By Jake Kale
It had started just after eight o’clock, after the last flicker of sunlight had faded beneath the distant hills opposite the lake. Greg Trent thought at first that they were exceptionally bright stars that had somehow penetrated the murky blanket of cloud cover. Then Monica noticed they were moving, streaking down towards the Earth, and the two of them had gone out onto the patio and watched as wave after wave of trailing lights appeared, raining down like interstellar gold dust into the valley below and disappearing into the pitch-black depths of the lake. “What do you think they are?” Monica asked from beside him, her voice hushed by awe, trepidation, or both.
“I don’t know. Meteors, I suppose,” Greg replied, his own voice subdued, not taking his eyes off the vision before him. There was a haunting, dreamlike quality to it, one that seemed to pervade the warm night air. The very composition of the scene—the framing of the lake within the valley, the deep shadows of the distant fells, the still, enigmatic waters and the otherworldly illuminata they claimed—was all so perfect as to seem unreal, yet it was. And neither Greg nor Monica could look away.
He sensed her drawing close. “I’ve never seen anything like it.”
“Me neither,” he whispered back. “God, I wish I’d gotten some batteries for the camera.”
“There might be some in the cottage,” Monica said.
He still had the camera with him, but he doubted that it would work and he couldn’t be sure if there were any batteries spare. And he didn’t want to go inside to look and risk missing the display, because not only had he never seen or heard of anything like this happening before, Greg doubted anyone had. This was a unique meteorological event, something totally unprecedented. It was beautiful, yet at the same time Greg couldn’t shake off an instinctive foreboding. He knew that was only natural, but at the same time he hoped it wasn’t warranted.
“Wow,” he heard Monica whisper reverently as she took his left arm in both of hers, and Greg leaned into her, feeling her long hair brush against his neck, and smiled. Ever the pragmatist, she’d snapped him out of his reverie and summed up the appropriate emotional response better that his mannered prose ever could.
She’s far too good for me, Greg thought.
He and Monica watched the spectacle for another five minutes, and Greg felt his excitement build exponentially as each passed. He wanted to go down to the lake, yet at the same time he wanted to stand here holding hands with his wife and watch forever. After a thoroughly debilitating day, this one special moment had brought them closer together than they’d been in weeks, and Greg didn’t want it to end. Yet he knew that it would, and sure enough after another minute or so the shower began to thin out until finally the last embers trickled down and were extinguished. The night sky their celestial visitors had arrived from was again obscured by dark clouds, the lake waters calmly guarding their secrets, the mild air quiet. “All good things,” Greg said softly. He cocked his head in Monica’s direction.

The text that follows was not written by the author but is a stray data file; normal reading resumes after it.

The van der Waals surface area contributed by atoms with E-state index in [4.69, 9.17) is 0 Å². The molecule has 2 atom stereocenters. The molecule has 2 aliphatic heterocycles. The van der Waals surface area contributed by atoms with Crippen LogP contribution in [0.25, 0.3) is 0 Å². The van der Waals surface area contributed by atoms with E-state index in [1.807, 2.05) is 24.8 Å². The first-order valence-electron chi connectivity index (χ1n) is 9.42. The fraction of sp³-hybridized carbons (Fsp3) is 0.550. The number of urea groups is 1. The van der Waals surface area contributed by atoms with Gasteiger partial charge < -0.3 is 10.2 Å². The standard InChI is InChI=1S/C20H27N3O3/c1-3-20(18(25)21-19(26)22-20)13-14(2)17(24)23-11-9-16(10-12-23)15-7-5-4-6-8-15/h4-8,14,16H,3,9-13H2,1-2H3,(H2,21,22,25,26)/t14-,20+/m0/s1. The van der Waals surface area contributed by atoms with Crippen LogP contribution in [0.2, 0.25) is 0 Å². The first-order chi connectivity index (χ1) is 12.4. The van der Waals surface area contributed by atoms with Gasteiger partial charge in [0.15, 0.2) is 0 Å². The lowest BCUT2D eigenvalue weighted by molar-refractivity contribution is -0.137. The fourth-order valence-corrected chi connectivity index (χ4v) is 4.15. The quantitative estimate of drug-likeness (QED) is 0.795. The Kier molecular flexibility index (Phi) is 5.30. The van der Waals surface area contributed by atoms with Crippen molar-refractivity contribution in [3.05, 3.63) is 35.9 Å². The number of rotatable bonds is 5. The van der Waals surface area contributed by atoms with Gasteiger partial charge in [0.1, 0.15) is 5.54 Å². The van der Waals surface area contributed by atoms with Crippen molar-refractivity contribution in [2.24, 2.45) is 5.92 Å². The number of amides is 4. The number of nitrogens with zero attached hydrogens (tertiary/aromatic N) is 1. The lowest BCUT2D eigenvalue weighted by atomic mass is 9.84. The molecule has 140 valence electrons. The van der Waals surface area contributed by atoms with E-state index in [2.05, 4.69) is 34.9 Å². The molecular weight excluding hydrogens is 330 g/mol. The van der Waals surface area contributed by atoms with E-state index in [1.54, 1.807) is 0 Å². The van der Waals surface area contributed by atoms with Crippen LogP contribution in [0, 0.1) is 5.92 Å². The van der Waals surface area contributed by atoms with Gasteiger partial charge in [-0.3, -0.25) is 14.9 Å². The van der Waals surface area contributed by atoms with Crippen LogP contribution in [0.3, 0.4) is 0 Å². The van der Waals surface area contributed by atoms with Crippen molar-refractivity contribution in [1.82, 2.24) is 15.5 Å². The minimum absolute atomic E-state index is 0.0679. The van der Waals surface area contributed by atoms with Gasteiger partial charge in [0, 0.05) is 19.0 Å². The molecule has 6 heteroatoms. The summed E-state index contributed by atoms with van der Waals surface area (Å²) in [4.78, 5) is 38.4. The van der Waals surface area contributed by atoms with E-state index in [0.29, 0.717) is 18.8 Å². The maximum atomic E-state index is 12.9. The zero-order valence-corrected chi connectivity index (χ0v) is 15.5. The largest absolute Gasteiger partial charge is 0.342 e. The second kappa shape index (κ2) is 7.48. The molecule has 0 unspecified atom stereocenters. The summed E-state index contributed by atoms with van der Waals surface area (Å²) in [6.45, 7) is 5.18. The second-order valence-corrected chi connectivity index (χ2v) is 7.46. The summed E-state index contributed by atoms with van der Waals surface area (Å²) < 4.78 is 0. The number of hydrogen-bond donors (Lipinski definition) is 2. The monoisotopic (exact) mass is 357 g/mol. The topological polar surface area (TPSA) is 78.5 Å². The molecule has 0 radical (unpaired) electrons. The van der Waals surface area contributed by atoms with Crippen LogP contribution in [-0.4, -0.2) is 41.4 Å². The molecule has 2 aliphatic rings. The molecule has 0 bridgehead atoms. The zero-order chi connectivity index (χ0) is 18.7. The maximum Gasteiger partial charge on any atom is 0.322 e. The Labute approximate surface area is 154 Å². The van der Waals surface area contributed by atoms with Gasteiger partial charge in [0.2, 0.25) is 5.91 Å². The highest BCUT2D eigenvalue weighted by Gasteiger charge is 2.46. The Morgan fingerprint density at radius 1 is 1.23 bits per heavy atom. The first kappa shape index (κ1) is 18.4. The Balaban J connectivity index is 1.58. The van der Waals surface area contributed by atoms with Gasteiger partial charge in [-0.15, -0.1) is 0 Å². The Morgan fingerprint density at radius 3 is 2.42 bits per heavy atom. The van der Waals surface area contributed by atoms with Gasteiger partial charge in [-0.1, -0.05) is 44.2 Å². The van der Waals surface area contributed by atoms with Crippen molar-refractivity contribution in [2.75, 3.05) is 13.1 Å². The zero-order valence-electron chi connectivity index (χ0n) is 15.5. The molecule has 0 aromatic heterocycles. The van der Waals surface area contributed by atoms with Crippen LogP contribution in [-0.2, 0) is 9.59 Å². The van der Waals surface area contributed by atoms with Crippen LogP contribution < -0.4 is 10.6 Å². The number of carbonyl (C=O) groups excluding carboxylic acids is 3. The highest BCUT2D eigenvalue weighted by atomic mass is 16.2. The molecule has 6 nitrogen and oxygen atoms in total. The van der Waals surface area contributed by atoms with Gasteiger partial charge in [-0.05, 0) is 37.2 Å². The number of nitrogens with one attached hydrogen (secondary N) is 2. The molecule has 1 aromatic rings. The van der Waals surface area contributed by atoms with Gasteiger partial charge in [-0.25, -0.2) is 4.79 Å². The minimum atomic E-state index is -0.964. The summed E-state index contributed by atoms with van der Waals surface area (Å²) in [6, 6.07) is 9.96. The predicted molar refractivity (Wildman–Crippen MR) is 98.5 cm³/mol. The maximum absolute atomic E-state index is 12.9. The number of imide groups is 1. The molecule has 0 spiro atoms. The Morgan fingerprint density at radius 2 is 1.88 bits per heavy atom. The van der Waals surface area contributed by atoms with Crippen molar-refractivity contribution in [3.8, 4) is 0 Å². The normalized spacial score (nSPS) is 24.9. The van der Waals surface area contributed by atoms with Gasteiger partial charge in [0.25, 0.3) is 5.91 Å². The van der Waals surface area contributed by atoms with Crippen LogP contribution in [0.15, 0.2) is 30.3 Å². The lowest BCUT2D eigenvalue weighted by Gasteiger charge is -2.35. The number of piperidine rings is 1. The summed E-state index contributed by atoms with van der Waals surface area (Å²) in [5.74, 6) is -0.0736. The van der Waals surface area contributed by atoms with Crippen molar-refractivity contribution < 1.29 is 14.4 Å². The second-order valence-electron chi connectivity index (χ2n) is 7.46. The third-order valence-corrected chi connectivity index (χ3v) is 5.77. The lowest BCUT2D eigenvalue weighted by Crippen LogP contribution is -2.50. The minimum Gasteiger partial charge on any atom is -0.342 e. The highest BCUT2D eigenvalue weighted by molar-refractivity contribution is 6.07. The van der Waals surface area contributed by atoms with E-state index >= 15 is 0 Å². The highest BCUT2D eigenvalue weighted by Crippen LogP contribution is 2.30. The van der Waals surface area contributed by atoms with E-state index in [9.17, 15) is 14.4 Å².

His wife gazed up at him, strands of dark hair drifting across her face. A suggestive smile tugged lightly at the corner of her mouth. “Feeling adventurous?”
Greg felt his own cheek rise in reciprocation. “A little.”
“Then stop your grinnin’ and drop your linen!” That was an old in-joke, one that had started off as crude seduction technique but had now become a generic call-to-arms. Neither of them had used in ages, and it felt good to hear it again. To feel adventurous again. Monica’s grin broadened.
The two off them dashed back into their small rented cottage. Imaginatively named The Lakeview Cottage, it was a simple, open-plan building, “sparsely but elegantly furnished, all mod-cons included”, to quote the brochure. Greg headed straight for the stairs opposite the patio and up to the galleried bedroom, ducking to accommodate the sloping ceiling as he retrieved his brother’s old camera from one of the bags in the wardrobe. The camera ate up batteries like there was no tomorrow, and he’d given up on using it because of this, but if he could find just two serviceable batteries he might get a few good snaps out of it. He made his way back down the stairs, calling to Monica, “You find any batteries?”
“Here, use the ones for the remote,” she yelled back, tossing the TV remote control over to him as he reached the foot of the stairs. He gratefully retrieved the two AA’s from inside and checked that they worked, then removed them and put them in his jeans pocket so as not to risk them running down. Monica grabbed her handbag and both their jackets, chucking his over to him, and the two of them stood silently at the threshold of the cottage for a moment as a subtle jolt of anticipation passed between them. “Ready?” Monica said.
“As I’ll ever be,” Greg replied. And with that she opened the door and the two of them stepped out into the unknown.
Out of the Depths by Jake Kale is licensed under a Creative Commons Attribution-NonCommercial-NoDerivs 3.0 Unported License.